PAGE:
Glenn Brooks discovers how a well-timed product launch and strong leadership helped Honda recover from the effects of the 2011 earthquake.

On April 8, 2011, Honda’s president and CEO, Takanobu Ito, addressed the company’s associates (employees), promising that the firm would restart operations at its Saitama and Suzuki plants, meaning all Honda production locations in Japan would be back online from that day.

He was personally aware of the devastation that had been wrought by the earthquake less than a month earlier. “In the Tochigi prefecture, there are many Honda facilities,” he said, “including the Automobile R&D Centre, an office for the purchasing division, a parts plant and Honda Engineering Co. Ltd, which develops production technologies. Shortly after the earthquake, I rode my motorcycle to visit each of these facilities to check the level of damage.”

The company’s purchasing division, despite its head office in Tochigi having sustained damage, nonetheless immediately began checking the situation of all of its suppliers, including second and third-tier vendors, and investigating the impact of the earthquake on the parts supply. Meanwhile, the Automobile R&D Centre immediately set up satellite offices within Honda’s plants while repairs to its base were carried out. By March 28, Honda R&D was functioning once more – an extremely impressive achievement.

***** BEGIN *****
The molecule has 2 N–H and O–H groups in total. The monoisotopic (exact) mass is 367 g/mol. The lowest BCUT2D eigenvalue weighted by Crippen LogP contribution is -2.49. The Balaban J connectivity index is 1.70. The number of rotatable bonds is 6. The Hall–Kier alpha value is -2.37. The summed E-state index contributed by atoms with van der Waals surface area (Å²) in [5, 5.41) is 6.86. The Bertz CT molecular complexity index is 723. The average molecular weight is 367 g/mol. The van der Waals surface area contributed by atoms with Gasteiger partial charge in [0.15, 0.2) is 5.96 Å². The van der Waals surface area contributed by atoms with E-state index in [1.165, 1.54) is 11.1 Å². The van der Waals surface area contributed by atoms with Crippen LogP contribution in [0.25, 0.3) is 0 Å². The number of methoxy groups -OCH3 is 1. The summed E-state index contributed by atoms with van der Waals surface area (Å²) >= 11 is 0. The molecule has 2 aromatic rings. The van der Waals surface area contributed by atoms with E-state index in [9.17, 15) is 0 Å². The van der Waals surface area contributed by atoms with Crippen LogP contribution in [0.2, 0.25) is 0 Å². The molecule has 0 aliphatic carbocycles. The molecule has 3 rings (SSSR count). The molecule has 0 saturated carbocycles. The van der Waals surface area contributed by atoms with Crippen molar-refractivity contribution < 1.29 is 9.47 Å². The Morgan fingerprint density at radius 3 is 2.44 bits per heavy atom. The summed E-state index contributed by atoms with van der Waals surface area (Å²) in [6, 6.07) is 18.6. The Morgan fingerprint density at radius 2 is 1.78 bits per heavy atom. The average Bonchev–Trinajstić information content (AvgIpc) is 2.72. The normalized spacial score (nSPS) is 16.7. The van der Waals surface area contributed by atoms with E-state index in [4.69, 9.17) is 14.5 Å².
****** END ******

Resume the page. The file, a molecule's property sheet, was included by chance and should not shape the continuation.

“I visited affected suppliers and dealers in Tohoku and saw them working hard day and night to resume their operations under conditions beyond my imagination,” said Ito. “We will devote ourselves to support our suppliers and dealers to resume their stable parts production and services to our customers as soon as possible.”

In the months that followed the March 11 disaster, production of Honda and Acura cars in Japan fell by over 50% but with hindsight, it seems clear that things would have been a lot worse had the company not had such strong, decisive leadership. Its strategy of clear and constant communication with employees, overseas subsidiaries and suppliers worked wonders to restore operations and confidence to its overall business.

Innovations in small car manufacturing

Just six months after the March 2011 disaster, Honda revealed an innovative and highly efficient small car at the Tokyo Motor Show. This boxy rival of the Daihatsu Tanto Exe and Suzuki Palette first reached the company’s Japanese dealers in December 2011. It has since gone on to enjoy huge success in the home market.

Honda got lucky with the timing of the N Box launch, but there is no doubting that it had correctly anticipated the need for a new small car which would appeal to the country’s rapidly aging car-buying demographic. What the company hadn’t envisaged was a programme of car purchase incentives that was rolled out by the Japanese government as a way of trying to stimulate consumer spending and thus national recovery.

Designed to encourage sales of low-emission and highly economical cars, the incentives worked, giving the Honda N Box, as well as the company’s larger Fit, an enormous sales boost. Even though the scheme ended in the third quarter of 2012, by year-end, N Box sales in Japan had reached 211,162 units, while sales of the Fit totalled 209,281. Long used to battling with Nissan for the number two spot in the home market, Honda leapt ahead in 2012, thanks mostly to its small cars.